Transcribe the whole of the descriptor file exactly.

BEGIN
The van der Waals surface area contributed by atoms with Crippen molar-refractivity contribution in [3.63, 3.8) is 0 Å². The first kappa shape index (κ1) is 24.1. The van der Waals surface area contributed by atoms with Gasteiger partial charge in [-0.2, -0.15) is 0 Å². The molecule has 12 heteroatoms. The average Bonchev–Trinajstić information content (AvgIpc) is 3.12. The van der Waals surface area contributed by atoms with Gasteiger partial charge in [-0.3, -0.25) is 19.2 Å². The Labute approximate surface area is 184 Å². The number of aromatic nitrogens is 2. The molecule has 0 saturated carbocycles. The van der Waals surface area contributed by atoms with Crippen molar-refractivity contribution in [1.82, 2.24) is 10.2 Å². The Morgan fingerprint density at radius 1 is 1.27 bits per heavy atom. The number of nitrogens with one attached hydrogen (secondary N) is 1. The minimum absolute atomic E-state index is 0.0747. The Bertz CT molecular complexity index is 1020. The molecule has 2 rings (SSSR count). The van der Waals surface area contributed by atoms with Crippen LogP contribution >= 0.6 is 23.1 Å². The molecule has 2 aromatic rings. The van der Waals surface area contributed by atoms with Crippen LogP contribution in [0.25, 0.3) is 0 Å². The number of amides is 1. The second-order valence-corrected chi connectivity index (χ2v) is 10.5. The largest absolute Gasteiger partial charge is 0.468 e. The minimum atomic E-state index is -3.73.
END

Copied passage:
The van der Waals surface area contributed by atoms with Crippen molar-refractivity contribution in [3.63, 3.8) is 0 Å². The first kappa shape index (κ1) is 24.1. The van der Waals surface area contributed by atoms with Gasteiger partial charge in [-0.2, -0.15) is 0 Å². The molecule has 12 heteroatoms. The average Bonchev–Trinajstić information content (AvgIpc) is 3.12. The van der Waals surface area contributed by atoms with Gasteiger partial charge in [-0.3, -0.25) is 19.2 Å². The Labute approximate surface area is 184 Å². The number of aromatic nitrogens is 2. The molecule has 0 saturated carbocycles. The van der Waals surface area contributed by atoms with Crippen molar-refractivity contribution in [1.82, 2.24) is 10.2 Å². The Morgan fingerprint density at radius 1 is 1.27 bits per heavy atom. The number of nitrogens with one attached hydrogen (secondary N) is 1. The minimum absolute atomic E-state index is 0.0747. The Bertz CT molecular complexity index is 1020. The molecule has 2 rings (SSSR count). The van der Waals surface area contributed by atoms with Crippen LogP contribution >= 0.6 is 23.1 Å². The molecule has 2 aromatic rings. The van der Waals surface area contributed by atoms with Crippen LogP contribution in [0.25, 0.3) is 0 Å². The number of amides is 1. The second-order valence-corrected chi connectivity index (χ2v) is 10.5. The largest absolute Gasteiger partial charge is 0.468 e. The minimum atomic E-state index is -3.73.